Integrating Biomass in Existing Natural Gas-Fired Power Plants
Using biomass for utility heat and electricity generation can supplement use of fossil fuels, whose emissions of carbon dioxide likely risk causing serious climate change and ocean acidification. Biomass as energy source is a limited resource and when used as fuel in thermal power plants this currently results in higher production costs than using fossil fuels such as natural gas and coal. It is, therefore, important to find highly efficient and reliable biomass conversion technologies. Reliability is important to minimize investment risk. Co-firing biomass with coal is well known as a potential low cost and high efficient way of introducing biomass in the stationary energy system. Yet, several regions around Europe and elsewhere are strongly dependent on natural gas for electricity generation, typically applying combined cycle gas turbine (CCGT) plants. Although CO2 emissions from natural gas is considerably lower than from coal fired plants, it is less known how to introduce biomass as fuel in natural gas fired plants than in coal. Therefore, the present thesis evaluates options for integration of thermal conversion of biomass with existing CCGT plants. The focus on existing gas fired plants is motivated by a) gas fired plants are becoming increasingly dominant in some regions and there should be sought integration options that are not only based on co-firing with coal, and b) if the existing power plant infrastructure can be used to introduce biomass this could facilitate a near term introduction of biomass, contributing to near term CO2 mitigation targets, as opposed to building biomass-only dedicated plants.
The biomass-based options for CCGT integration investigated in this work are hybrid combined cycles (HCC) and biomass gasification. A HCC is a combined cycle firing various fuels; in the present case natural gas in gas turbines (GTs) as topping cycle, and biomass in a fluidized bed boiler as bottoming (steam) cycle. HCC options include fully-fired (hot windbox) schemes with uncooled flue gases from GTs used as fluidization media in boiler, and supplementary fired schemes with GT flue gas used for preheating air and economizing. Gasification means thermal conversion of biomass to producer gas, that is cleaned and upgraded to medium-value syngas or high-value methane, which can be used in GT-based plants. The gasification schemes considered in this work also include minor steam cycles. The above options are compared to power (and heat) generation in commercial state-of-the-art fluidized bed boiler steam plants, as reference. All are applied to two basic case studies (three CCGT plant concepts, based on actual/typical plants) with varying gas plant sizes and configurations with different gas turbine types and steam data, as well as in condensing or combined heat and power schemes.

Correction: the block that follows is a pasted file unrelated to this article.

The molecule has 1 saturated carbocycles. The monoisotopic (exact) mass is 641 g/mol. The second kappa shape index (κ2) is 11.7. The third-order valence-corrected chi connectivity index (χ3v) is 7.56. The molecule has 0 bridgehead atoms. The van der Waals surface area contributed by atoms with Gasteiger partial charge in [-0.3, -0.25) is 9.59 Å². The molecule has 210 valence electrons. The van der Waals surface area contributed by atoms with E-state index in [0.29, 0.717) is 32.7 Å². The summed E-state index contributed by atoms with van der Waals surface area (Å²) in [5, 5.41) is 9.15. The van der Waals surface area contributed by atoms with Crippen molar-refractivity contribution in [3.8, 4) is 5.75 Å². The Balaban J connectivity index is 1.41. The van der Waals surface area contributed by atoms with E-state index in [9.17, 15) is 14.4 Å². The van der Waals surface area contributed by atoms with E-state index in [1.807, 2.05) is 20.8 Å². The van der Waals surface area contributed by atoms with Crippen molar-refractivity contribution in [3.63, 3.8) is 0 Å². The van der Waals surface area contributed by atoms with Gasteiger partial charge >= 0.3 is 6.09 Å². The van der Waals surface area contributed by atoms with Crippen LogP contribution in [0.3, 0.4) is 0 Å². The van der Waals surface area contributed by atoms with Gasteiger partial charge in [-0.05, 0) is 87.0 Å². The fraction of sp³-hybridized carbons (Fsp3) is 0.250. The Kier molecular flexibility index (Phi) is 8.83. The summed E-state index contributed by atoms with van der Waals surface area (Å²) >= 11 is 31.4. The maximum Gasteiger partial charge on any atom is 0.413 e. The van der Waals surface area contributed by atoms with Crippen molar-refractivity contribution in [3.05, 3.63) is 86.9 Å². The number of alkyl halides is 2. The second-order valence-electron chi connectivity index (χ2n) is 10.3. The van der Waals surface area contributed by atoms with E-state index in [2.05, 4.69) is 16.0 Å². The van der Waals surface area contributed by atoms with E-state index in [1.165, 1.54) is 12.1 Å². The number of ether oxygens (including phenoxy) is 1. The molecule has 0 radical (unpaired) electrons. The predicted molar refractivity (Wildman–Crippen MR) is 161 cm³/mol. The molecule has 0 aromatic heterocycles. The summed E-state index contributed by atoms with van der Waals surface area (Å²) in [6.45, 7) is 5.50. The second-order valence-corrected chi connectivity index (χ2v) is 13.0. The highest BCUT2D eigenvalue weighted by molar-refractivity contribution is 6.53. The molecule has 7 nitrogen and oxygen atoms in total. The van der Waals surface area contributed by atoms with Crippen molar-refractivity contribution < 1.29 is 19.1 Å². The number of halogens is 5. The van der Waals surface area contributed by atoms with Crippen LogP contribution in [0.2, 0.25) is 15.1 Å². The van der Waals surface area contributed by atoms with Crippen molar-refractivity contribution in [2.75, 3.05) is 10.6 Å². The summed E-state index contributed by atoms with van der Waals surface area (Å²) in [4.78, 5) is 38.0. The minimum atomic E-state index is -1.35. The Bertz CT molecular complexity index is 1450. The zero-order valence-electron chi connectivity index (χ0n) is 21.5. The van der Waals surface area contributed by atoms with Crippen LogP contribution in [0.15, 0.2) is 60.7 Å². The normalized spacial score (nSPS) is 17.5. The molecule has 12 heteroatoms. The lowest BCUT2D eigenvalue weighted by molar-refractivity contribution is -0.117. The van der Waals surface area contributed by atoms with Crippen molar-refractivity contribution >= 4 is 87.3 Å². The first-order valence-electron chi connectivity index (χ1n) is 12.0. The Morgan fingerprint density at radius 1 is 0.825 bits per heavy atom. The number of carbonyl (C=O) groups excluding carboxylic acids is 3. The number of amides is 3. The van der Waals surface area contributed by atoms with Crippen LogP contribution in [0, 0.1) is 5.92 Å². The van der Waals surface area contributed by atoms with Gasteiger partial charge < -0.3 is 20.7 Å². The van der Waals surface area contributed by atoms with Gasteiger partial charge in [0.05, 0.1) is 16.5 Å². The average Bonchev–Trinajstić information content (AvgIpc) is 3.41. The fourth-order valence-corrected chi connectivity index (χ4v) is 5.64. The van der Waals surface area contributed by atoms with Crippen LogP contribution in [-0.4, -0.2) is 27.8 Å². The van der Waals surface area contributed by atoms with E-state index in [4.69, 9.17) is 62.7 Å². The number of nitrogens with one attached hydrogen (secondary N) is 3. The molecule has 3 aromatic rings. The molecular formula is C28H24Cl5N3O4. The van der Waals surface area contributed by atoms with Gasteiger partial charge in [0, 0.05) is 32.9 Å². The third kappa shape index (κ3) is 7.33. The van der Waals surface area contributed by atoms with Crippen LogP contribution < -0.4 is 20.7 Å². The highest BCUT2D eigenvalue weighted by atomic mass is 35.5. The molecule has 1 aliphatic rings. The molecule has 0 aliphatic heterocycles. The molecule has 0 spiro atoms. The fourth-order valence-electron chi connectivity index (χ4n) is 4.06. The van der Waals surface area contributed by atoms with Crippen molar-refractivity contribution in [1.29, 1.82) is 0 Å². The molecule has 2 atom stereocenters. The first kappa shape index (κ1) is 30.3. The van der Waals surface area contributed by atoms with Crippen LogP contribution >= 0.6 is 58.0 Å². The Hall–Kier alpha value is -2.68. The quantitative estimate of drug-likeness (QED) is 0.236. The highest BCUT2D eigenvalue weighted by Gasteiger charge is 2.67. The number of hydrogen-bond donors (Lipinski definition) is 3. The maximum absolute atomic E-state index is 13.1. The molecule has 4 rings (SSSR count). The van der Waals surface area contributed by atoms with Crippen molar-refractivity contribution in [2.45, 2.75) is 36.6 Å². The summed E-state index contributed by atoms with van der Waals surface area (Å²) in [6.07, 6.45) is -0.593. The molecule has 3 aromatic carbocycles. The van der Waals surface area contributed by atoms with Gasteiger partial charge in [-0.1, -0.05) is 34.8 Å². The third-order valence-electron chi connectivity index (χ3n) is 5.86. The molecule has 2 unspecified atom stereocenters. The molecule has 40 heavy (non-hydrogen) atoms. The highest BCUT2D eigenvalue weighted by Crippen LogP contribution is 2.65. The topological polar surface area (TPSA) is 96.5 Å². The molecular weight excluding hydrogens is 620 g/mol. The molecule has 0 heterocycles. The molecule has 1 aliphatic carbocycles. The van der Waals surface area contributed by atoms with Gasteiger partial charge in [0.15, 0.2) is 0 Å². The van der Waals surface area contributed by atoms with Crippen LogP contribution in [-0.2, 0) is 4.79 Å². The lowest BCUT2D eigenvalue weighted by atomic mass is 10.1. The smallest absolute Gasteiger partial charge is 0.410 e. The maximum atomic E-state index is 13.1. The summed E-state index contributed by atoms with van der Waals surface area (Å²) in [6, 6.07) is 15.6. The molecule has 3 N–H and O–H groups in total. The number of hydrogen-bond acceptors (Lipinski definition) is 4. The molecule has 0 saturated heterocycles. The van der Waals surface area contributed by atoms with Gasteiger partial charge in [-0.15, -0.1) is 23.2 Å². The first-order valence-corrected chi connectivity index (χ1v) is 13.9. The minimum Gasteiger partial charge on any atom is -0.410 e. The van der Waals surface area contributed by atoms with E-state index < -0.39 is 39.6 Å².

The results show that increased thermal and cost efficiency can be attained by some of the proposed schemes for biomass/CCGT-integration. Integrated fully-fired hybrid schemes can give an increase of the specific biomass efficiency related to electricity production in the range 4-9 %-points, and for the gasification options up to 14 %-points, compared with a stand-alone state of the art biomass boiler, which has an electrical efficiency in the order of 35 %. Gasification schemes for methane were found to be less efficient for power (and heat) production than those for medium-value syngas. Parallel-powered hybrid schemes did not show thermodynamical benefits in the studied options. Levelized cost of electricity (LCoE) for integrated options was found to be in the range of, at most, 10-20 EUR/MWh lower than non-integrated options. The best cost performance was found for options with the highest efficiencies (gasification to medium value syngas, hybrid options at some conditions) or for those with simple design at conditions of high DH prices and/or low biomass fuel costs. Drying of biomass with CCGT low temperature exhaust gases was found to be cost-efficient. Obtaining modest efficiency increase by employing more advanced technology, such as some configurations of hybrid cycles, did not show significant cost benefits. The choice of most cost effective technology was found to mainly depend on district heating prices, whereas fuel costs and discount rates had less but still important influence.
The overall conclusion of this work is that biomass integration with existing combined cycle natural gas-fired plants has the potential to lower costs and increase the competitiveness for biomass power compared with other low carbon alternatives (fossil power with carbon capture), although attributed with some risks and technical difficulties. Biomass integration in existing natural gas power plants can, therefore, be part of a pathway to increase employment and development of biomass thermal conversion technologies.
Hybrid Combined Cycles